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Cambron v. O'Fallon Police Department

United States District Court, E.D. Missouri, Eastern Division

February 13, 2017

PATRICK L. CAMBRON, Plaintiff,
v.
O'FALLON POLICE DEPARTMENT, et al., Defendants.

          MEMORANDUM AND ORDER

          E. RICHARD WEBBER, UNITED STATES DISTRICT JUDGE

         This matter is before the Court upon the motion of plaintiff Patrick L. Cambron for leave to proceed herein in forma pauperis. The motion will be granted, and the complaint will be dismissed.

         Legal Standard on Initial Review

         Under 28 U.S.C. § 1915(e)(2), the Court is required to dismiss a complaint filed in forma pauperis if it is frivolous, malicious, or fails to state a claim upon which relief can be granted. To state a claim for relief under § 1983, a complaint must plead more than “legal conclusions” and “[t]hreadbare recitals of the elements of a cause of action [that are] supported by mere conclusory statements.” Ashcroft v. Iqbal, 556 U.S. 662, 678 (2009). A plaintiff must demonstrate a plausible claim for relief, which is more than a “mere possibility of misconduct.” Id. at 679. “A claim has facial plausibility when the plaintiff pleads factual content that allows the court to draw the reasonable inference that the defendant is liable for the misconduct alleged.” Id. at 678. Determining whether a complaint states a plausible claim for relief is a context-specific task that requires the reviewing court to, inter alia, draw upon judicial experience and common sense. Id. at 679.

         When reviewing a pro se complaint under § 1915(e)(2), the Court must give it the benefit of a liberal construction. Haines v. Kerner, 404 U.S. 519, 520 (1972). However, this does not mean that pro se complaints may be merely conclusory. Even pro se complaints are required to allege facts which, if true, state a claim for relief as a matter of law. Martin v. Aubuchon, 623 F.2d 1282, 1286 (8th Cir. 1980); see also Stone v. Harry, 364 F.3d 912, 914-15 (8th Cir. 2004) (federal courts are not required to “assume facts that are not alleged, just because an additional factual allegation would have formed a stronger complaint”). In addition, affording a pro se complaint the benefit of a liberal construction does not mean that procedural rules in ordinary civil litigation must be interpreted so as to excuse mistakes by those who proceed without counsel. See McNeil v. U.S., 508 U.S. 106, 113 (1993).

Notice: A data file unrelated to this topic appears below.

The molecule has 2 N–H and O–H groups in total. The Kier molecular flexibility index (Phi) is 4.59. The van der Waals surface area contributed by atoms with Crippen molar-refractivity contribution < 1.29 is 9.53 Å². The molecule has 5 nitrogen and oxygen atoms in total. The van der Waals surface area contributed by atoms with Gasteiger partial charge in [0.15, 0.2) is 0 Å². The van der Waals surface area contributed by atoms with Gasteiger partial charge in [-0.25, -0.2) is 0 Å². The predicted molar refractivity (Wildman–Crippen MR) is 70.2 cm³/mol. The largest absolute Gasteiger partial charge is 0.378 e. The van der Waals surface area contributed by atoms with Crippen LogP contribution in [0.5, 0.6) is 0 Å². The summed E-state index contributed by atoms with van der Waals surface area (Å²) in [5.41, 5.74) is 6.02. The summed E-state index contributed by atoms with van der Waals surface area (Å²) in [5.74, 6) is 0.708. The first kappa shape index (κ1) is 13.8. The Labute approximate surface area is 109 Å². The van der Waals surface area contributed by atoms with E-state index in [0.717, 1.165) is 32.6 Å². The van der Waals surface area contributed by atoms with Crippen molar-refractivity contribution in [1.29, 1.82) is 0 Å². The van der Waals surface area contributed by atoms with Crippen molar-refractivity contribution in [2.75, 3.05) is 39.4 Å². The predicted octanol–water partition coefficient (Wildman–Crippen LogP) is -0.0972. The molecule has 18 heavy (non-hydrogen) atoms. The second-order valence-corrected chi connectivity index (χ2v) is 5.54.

The Complaint

         The complaint consists of a series of disjointed, vague, and conclusory statements. The allegations appear to stem from incidents that occurred in plaintiff's home and in municipal court. Named as defendants are the O'Fallon Police Department, the St. Charles County Circuit Court, the O'Fallon Courts, and eight individuals. Plaintiff does not identify any of the individuals as state actors.

         The complaint spans 31 pages. In stating the grounds for filing this case in federal court, plaintiff writes: “I'm a military policeman who took an oath to protect and defend the constitution. I did not take an oath to protect and defend the ‘locals.' Non-transparency.” (Docket No. 1 at 1). Plaintiff then purports to describe events that occurred at his home:

On September 20, 2012 with a disabled veteran license plate in my driveway. I lured the locals inside my house told them they needed a warrant to come in.
Then emptied my pockets on my dresser underneath the plaque I asked my Army unit to send to me after being in a motor vehicle accident on the Autobahn. Although I asked for a warrant which is in the Bill of Rights in the Constitution of the United States I really ran in my house for federal protection which I was told I had as a disabled veteran M.P.

(Id. at 3).

         Plaintiff also appears to describe being tased. He does not identify the individuals involved in any of the events.

         The complaint continues in much the same manner, spanning a total of 31 pages. It includes many pages of plaintiff's writings about his experiences during military police school, perceived corruption in the judicial system as a whole, other court proceedings, police ...


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